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Part I: Health
1. Lifestyle and the Rise of Epidemiology 2. Nudging and Other Theories of ‘Health Behaviour’ 3. Tertiary Prevention and the Teachable Moment
Part II: Evidence
4. Medicine Acquires a Base 5. RCTs and the Unencumbered Human 6. Systematic Reviews and the Behavioural Turn
Part III: Ethics
7. Medicine Acquires Ethics 8. Consent and the Informed Patient 9. Health, Choice and Human Rights
Kirsten Bell is Professor of Social Anthropology at the University of Roehampton, UK.
“Health and Other Unassailable Values offers a powerful analysis of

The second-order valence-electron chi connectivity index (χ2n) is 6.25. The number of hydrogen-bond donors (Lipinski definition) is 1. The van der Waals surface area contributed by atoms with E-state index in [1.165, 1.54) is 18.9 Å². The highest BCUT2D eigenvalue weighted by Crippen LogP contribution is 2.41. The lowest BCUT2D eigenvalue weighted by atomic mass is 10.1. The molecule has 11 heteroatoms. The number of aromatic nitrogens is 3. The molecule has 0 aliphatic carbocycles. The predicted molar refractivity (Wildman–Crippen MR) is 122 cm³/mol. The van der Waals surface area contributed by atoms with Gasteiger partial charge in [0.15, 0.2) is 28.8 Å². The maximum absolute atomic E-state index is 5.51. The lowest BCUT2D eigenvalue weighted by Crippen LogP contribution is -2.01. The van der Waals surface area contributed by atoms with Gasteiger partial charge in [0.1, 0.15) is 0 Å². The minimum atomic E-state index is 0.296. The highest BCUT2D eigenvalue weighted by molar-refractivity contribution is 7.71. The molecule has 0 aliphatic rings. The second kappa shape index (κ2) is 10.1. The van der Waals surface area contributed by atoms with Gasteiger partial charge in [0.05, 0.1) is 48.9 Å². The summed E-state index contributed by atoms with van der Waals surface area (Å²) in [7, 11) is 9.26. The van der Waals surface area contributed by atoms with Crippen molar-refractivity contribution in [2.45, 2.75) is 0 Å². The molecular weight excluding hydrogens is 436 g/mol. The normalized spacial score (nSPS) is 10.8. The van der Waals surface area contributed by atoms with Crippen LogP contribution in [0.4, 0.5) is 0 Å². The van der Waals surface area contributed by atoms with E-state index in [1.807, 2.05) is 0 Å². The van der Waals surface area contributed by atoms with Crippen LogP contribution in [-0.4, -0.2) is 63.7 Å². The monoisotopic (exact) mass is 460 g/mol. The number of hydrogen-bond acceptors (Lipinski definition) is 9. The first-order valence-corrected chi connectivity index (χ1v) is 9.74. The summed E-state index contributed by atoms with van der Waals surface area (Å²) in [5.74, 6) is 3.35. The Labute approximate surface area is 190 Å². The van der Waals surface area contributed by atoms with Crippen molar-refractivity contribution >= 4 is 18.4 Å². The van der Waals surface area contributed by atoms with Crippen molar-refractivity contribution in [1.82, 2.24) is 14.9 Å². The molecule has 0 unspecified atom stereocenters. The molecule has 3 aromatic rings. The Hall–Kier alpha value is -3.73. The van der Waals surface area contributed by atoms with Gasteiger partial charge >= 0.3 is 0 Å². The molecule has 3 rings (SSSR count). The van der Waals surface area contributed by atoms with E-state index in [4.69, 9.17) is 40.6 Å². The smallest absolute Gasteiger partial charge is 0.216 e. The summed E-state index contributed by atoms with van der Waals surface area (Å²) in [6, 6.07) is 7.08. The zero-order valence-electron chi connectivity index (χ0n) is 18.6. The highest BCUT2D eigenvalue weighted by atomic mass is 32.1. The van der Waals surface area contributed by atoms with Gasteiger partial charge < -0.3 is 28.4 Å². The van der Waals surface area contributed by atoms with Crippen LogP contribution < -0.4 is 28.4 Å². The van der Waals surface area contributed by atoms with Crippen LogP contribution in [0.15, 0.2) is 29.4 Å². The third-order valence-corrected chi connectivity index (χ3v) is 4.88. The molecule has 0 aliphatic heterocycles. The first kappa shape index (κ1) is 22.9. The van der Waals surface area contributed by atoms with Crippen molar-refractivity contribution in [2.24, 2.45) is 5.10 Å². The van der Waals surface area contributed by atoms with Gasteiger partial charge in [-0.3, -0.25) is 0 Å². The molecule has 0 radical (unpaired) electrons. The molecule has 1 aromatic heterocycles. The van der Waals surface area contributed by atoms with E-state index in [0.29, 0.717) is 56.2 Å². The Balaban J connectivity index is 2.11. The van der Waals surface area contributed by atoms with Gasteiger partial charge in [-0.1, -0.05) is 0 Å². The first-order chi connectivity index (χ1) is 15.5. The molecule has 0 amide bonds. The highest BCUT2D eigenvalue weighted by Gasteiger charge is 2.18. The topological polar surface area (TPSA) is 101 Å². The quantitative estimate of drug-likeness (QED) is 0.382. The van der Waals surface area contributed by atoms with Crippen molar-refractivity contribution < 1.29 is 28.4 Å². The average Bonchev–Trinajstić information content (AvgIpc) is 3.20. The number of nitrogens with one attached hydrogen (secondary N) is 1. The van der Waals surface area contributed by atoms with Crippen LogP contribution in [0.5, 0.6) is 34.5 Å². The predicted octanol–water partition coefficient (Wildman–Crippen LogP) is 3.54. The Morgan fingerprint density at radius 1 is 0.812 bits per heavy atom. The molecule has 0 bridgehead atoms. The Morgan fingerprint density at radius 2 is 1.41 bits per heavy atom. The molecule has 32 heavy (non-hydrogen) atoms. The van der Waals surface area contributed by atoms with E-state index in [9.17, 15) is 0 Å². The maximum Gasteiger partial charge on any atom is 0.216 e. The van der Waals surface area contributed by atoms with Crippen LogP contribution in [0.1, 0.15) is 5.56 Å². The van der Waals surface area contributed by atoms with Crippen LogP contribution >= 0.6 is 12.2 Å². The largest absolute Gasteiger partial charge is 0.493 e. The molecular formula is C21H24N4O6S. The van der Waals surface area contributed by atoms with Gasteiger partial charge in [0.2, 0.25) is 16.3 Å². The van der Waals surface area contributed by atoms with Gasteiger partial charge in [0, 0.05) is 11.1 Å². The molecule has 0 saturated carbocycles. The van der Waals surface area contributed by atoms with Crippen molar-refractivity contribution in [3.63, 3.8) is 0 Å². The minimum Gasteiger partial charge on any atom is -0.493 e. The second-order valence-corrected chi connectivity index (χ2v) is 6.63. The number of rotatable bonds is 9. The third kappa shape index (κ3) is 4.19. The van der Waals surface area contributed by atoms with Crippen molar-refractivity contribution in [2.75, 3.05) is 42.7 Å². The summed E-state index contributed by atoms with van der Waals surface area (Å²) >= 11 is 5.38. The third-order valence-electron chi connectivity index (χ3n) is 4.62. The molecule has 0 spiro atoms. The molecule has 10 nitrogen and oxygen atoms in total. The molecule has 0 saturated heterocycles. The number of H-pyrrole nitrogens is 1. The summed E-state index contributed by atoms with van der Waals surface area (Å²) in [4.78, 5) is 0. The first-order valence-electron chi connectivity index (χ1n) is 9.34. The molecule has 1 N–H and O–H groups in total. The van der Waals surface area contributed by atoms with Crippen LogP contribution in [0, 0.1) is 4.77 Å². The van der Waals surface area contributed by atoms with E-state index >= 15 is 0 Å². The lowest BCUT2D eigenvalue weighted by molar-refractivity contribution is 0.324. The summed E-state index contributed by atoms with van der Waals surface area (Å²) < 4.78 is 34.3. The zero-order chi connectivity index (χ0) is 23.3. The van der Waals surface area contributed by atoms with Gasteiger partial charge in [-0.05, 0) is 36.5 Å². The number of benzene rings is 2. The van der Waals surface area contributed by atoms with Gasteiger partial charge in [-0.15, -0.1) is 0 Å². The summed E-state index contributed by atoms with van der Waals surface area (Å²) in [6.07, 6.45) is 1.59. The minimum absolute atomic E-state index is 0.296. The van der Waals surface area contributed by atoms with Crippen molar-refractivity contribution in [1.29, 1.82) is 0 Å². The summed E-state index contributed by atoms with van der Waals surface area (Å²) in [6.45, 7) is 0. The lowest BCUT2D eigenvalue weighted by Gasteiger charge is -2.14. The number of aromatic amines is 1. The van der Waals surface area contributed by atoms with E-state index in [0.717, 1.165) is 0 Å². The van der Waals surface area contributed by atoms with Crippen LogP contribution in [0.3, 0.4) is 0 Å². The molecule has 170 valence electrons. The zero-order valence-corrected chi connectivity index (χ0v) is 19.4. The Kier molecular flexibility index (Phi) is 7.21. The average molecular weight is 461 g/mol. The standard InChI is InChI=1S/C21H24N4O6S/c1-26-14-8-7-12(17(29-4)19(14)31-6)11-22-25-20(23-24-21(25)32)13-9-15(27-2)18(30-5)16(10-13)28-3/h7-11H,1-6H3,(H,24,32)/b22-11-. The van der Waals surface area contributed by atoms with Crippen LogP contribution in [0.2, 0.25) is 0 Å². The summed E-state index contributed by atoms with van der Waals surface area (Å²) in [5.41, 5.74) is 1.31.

how health is conceptualized in contemporary society and culture.
Bell offers key insights into how supposedly scientific ‘facts’ and
apparently unassailable ‘values’ are socially constructed and
intertwined in ways that make their claims to truth seem not only
obvious but even unquestionable. This is critical social science
thinking at its very best, and promises to make a major
contribution to our understanding of health in contemporary
Richard Parker, Columbia University, USA“Modern medicine seems a complex affair but this original and insightful book shows how it is underpinned by a number of foundational constructs. This broad-ranging and lucid overview explores how current understandings of health, evidence and ethics emerged and so reveals what lies behind our everyday experience of ‘modern’ medicine in the 21st century.”
David Armstrong, King’s College London, UK